Searching over 5,500,000 cases.

Buy This Entire Record For $7.95

Download the entire decision to receive the complete text, official citation,
docket number, dissents and concurrences, and footnotes for this case.

Learn more about what you receive with purchase of this case.

Tiffany M. P. v. Commissioner of Social Security

United States District Court, C.D. California

July 17, 2019

TIFFANY M. P., [1] Plaintiff,



         Pursuant to 28 U.S.C. § 636, the Court has reviewed the complaint, all of the other records and files herein, and the Report and Recommendation of United States Magistrate Judge (“Report”) issued on February 27, 2019. The Court has further engaged in a de novo review of those portions of the Report to which the Commissioner has objected.

         First, the Commissioner contends that the Administrative Law Judge (“ALJ”) discussed the relevant regulatory factors for consideration of medical opinions. (Dkt. No. 24 at 2-3.) The Commissioner states that the ALJ considered the consistency of Dr. Gomer's opinion with the record, the nature and extent of his treating relationship with Plaintiff, and his specialization. (Id. at 3.) Ind eed, the ALJ no t e d th at Dr. Go mer was Plaintiff's treating physician, and he provided her with medication. (AR 28-29.) The ALJ also noted that Dr. Gomer provided a letter dated November 6, 2014, a questionnaire dated March 3, 2015, and a questionnaire dated September 27, 2016. (AR 29.) Finally, the ALJ determined that Dr. Gomer's opinion was “inadequately supported by clinical findings.” (Id.)

         However, as stated in the Report, it is not clear that the ALJ considered all of the necessary factors. See Soc. Sec. Ruling 96-2p, 1996 WL 374188, at *4 (the opinion “must be weighed using all of the factors provided in 20 C.F.R. §§ 404.1527 and 416.927” (emphasis added)). Although the ALJ is not required to analyze each factor in detail, he must indicate that he has considered all of the relevant factors. See Carbajal v. Berryhill, No. EDCV 17-0970-AFM, 2018 WL 1517161, at *4 (C.D. Cal. Mar. 27, 2018) (collecting cases); Clark v. Berryhill, No. 3:16-CV-02854-BEN-AGS, 2018 WL 948489, at *2 (S.D. Cal. Feb. 20, 2018); see also Kelly v. Berryhill, 732 Fed.Appx. 558, 562 n.4 (9th Cir. 2018) (“a cursory acknowledgment” of a physician as a “treating physician” does not indicate that the factors were properly considered). Here, the record reflects that Dr. Gomer specializes in internal medicine and treated Plaintiff once every one to five months from August 2013 through January 2015. (See AR 524, 557-78.) The ALJ did not indicate that he considered Dr. Gomer's specialization, frequency of examination, or length of treatment relationship. The ALJ's failure to properly consider all of the relevant factors when weighing a treating physician's opinion is reversible legal error and is not harmless. See Trevizo v. Berryhill, 871 F.3d 664, 676 (9th Cir. 2017).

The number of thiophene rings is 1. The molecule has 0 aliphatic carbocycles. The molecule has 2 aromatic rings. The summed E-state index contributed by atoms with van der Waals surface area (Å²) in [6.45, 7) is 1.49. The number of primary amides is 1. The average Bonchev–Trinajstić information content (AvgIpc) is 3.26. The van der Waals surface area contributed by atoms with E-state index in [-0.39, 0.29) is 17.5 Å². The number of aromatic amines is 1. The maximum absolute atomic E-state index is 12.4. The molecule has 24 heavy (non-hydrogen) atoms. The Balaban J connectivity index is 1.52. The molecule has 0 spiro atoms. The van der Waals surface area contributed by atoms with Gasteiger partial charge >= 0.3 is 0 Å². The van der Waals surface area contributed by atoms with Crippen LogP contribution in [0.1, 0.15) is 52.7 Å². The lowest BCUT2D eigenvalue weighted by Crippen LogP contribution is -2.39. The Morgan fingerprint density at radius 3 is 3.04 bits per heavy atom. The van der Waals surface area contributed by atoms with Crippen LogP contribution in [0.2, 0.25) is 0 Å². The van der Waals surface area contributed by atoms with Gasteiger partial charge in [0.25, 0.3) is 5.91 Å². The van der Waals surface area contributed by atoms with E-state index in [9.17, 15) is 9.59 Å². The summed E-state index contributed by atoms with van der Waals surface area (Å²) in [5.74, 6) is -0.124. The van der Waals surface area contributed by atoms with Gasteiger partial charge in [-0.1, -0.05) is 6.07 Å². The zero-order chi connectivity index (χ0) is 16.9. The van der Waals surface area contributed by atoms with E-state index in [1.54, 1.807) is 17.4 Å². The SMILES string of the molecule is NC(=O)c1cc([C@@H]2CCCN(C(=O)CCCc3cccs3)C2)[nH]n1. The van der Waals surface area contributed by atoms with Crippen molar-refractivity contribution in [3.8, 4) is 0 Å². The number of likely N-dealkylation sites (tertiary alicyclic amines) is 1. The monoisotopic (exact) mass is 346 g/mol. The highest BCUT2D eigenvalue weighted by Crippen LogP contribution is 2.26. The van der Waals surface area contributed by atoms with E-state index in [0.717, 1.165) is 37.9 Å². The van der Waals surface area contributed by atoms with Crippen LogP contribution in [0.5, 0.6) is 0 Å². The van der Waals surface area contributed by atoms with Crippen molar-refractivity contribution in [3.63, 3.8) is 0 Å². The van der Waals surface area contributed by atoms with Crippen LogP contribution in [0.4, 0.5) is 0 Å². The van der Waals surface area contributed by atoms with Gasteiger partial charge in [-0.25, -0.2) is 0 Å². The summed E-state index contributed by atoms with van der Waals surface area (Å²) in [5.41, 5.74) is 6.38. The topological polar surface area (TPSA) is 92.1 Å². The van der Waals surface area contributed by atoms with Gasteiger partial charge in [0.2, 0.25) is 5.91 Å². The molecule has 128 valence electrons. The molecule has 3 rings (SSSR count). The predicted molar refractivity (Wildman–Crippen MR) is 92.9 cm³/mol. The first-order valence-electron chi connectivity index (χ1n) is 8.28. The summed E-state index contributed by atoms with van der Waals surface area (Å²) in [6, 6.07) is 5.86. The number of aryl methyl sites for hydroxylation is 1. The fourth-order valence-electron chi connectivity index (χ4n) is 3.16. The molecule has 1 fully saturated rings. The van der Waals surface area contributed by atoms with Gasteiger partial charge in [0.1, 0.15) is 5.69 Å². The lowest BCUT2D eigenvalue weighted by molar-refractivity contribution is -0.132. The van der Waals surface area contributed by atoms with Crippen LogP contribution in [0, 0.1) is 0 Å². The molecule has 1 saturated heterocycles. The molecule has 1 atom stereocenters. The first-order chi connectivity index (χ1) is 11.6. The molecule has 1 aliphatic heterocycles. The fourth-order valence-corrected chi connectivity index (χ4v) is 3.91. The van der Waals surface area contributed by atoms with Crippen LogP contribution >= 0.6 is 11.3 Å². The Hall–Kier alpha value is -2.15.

Second, the Commissioner contends that the ALJ reasonably discounted Plaintiff's subjective complaints based on routine and conservative treatment. (Dkt. No. 24 at 3-4.) The Commissioner notes that the ALJ did acknowledge that Plaintiff was financially unable to take advantage of referrals to specialists. (Id. at 4.) Nevertheless, under these circumstances, the ALJ improperly faulted Plaintiff for not seeking or receiving treatment from a specialist rather than from her general practitioner. (AR 28.) See Carmickle v. Comm'r of Soc. Sec. Admin., 533 F.3d 1155, 1162 (9th Cir. 2008) (conservative treatment “is not a proper basis for rejecting the claimant's credibility where the claimant has a good reason for not seeking more aggressive treatment” (citing Orn v. Astrue, 495 F.3d 625, 638 (9th Cir. 2007))); see also Gamble v. Chater, 68 F.3d 319, 321 (9th Cir. 1995) (“Disability benefits may not be denied because of the claimant's failure to obtain treatment he cannot obtain for lack of funds.”); Regennitter v. Comm'r of Soc. Sec. Admin., 166 F.3d 1294, 1297 (9th Cir. 1999) (the Ninth Circuit “ha[s] proscribed the rejection of a claimant's complaints for lack of treatment when the record establishes that the claimant could not afford it” (citing Smolen v. Chater, 80 F.3d 1273, 1284 (9th Cir. 1996))).

         The Commissioner also argues that, because Plaintiff was treated only with medications, it was reasonable for the ALJ to consider a lack of more aggressive treatment. (Dkt. No. 24 at 4.) However, “the fact that treatment may be routine or conservative is not a basis for finding subjective symptom testimony unreliable absent discussion of the additional, more aggressive treatment options the ALJ believes are available.” See Moon v. Colvin, 139 F.Supp.3d 1211, 1220 (D. Or. 2015) (citing Lapeirre-Gutt v. Astrue, 382 Fed.Appx. 662, 664 (9th Cir. 2010)). Here, no additional, more aggressive treatment was discussed, nor is it apparent from the record that any such treatment was available to Plaintiff. Thus, the ALJ improperly discredited Plaintiff's subjective complaints on this basis. See Lapeirre-Gutt, 382 Fed.Appx. at 664 (“A claimant cannot be discredited for failing to pursue non-conservative treatment options where none exist.”).

         Accordingly, the Court hereby accepts and adopts the findings, conclusions, and recommendations of the Magistrate Judge.

         IT IS ORDERED that the decision of the Commissioner of Social Security is reversed, and the matter is remanded for further administrative action.



[1] Partially redacted in compliance with Federal Rule of Civil Procedure 5.2(c)(2)(B) and the recommendation of the Committee on Court Administration and Case Management of the Judicial ...

Buy This Entire Record For $7.95

Download the entire decision to receive the complete text, official citation,
docket number, dissents and concurrences, and footnotes for this case.

Learn more about what you receive with purchase of this case.